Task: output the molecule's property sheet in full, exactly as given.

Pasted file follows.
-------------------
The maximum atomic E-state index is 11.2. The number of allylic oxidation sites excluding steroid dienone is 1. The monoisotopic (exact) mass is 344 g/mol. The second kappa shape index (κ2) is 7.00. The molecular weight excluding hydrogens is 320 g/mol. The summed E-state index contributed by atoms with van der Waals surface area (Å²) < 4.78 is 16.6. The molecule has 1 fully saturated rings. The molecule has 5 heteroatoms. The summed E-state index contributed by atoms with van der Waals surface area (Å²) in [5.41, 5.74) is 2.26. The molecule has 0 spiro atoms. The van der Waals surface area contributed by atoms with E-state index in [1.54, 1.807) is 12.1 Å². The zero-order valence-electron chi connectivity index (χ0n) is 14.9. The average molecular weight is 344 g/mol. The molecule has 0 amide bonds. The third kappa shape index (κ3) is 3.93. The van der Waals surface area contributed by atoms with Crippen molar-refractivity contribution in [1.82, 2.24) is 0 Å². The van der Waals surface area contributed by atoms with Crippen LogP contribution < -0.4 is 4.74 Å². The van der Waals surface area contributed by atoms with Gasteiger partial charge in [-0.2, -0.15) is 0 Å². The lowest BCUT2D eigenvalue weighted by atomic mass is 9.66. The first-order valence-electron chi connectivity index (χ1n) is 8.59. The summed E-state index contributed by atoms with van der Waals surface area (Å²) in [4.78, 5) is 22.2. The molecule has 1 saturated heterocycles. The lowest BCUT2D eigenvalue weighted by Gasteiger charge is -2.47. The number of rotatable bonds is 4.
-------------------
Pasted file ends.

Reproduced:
The maximum atomic E-state index is 11.2. The number of allylic oxidation sites excluding steroid dienone is 1. The monoisotopic (exact) mass is 344 g/mol. The second kappa shape index (κ2) is 7.00. The molecular weight excluding hydrogens is 320 g/mol. The summed E-state index contributed by atoms with van der Waals surface area (Å²) < 4.78 is 16.6. The molecule has 1 fully saturated rings. The molecule has 5 heteroatoms. The summed E-state index contributed by atoms with van der Waals surface area (Å²) in [5.41, 5.74) is 2.26. The molecule has 0 spiro atoms. The van der Waals surface area contributed by atoms with E-state index in [1.54, 1.807) is 12.1 Å². The zero-order valence-electron chi connectivity index (χ0n) is 14.9. The average molecular weight is 344 g/mol. The molecule has 0 amide bonds. The third kappa shape index (κ3) is 3.93. The van der Waals surface area contributed by atoms with Crippen molar-refractivity contribution in [1.82, 2.24) is 0 Å². The van der Waals surface area contributed by atoms with Crippen LogP contribution < -0.4 is 4.74 Å². The van der Waals surface area contributed by atoms with Gasteiger partial charge in [-0.2, -0.15) is 0 Å². The lowest BCUT2D eigenvalue weighted by atomic mass is 9.66. The first-order valence-electron chi connectivity index (χ1n) is 8.59. The summed E-state index contributed by atoms with van der Waals surface area (Å²) in [4.78, 5) is 22.2. The molecule has 1 saturated heterocycles. The lowest BCUT2D eigenvalue weighted by Gasteiger charge is -2.47. The number of rotatable bonds is 4.